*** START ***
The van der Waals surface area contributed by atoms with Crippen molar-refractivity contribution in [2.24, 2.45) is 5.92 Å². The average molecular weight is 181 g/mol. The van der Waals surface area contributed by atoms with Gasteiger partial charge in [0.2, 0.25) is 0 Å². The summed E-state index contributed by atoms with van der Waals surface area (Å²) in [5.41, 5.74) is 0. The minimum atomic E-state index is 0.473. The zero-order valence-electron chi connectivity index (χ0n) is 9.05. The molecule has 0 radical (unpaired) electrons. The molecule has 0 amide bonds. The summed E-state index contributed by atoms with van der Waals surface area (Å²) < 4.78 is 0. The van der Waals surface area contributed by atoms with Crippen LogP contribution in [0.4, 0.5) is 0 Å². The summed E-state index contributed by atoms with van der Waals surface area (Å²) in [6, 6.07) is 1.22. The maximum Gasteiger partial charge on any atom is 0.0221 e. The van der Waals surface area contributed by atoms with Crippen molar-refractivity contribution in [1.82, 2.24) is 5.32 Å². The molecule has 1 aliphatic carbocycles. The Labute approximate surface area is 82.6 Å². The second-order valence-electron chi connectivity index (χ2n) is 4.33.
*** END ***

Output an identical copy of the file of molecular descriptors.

The van der Waals surface area contributed by atoms with Crippen molar-refractivity contribution in [2.24, 2.45) is 5.92 Å². The average molecular weight is 181 g/mol. The van der Waals surface area contributed by atoms with Gasteiger partial charge in [0.2, 0.25) is 0 Å². The summed E-state index contributed by atoms with van der Waals surface area (Å²) in [5.41, 5.74) is 0. The minimum atomic E-state index is 0.473. The zero-order valence-electron chi connectivity index (χ0n) is 9.05. The molecule has 0 radical (unpaired) electrons. The molecule has 0 amide bonds. The summed E-state index contributed by atoms with van der Waals surface area (Å²) < 4.78 is 0. The van der Waals surface area contributed by atoms with Crippen LogP contribution in [0.4, 0.5) is 0 Å². The summed E-state index contributed by atoms with van der Waals surface area (Å²) in [6, 6.07) is 1.22. The maximum Gasteiger partial charge on any atom is 0.0221 e. The van der Waals surface area contributed by atoms with Crippen molar-refractivity contribution in [1.82, 2.24) is 5.32 Å². The molecule has 1 aliphatic carbocycles. The Labute approximate surface area is 82.6 Å². The second-order valence-electron chi connectivity index (χ2n) is 4.33.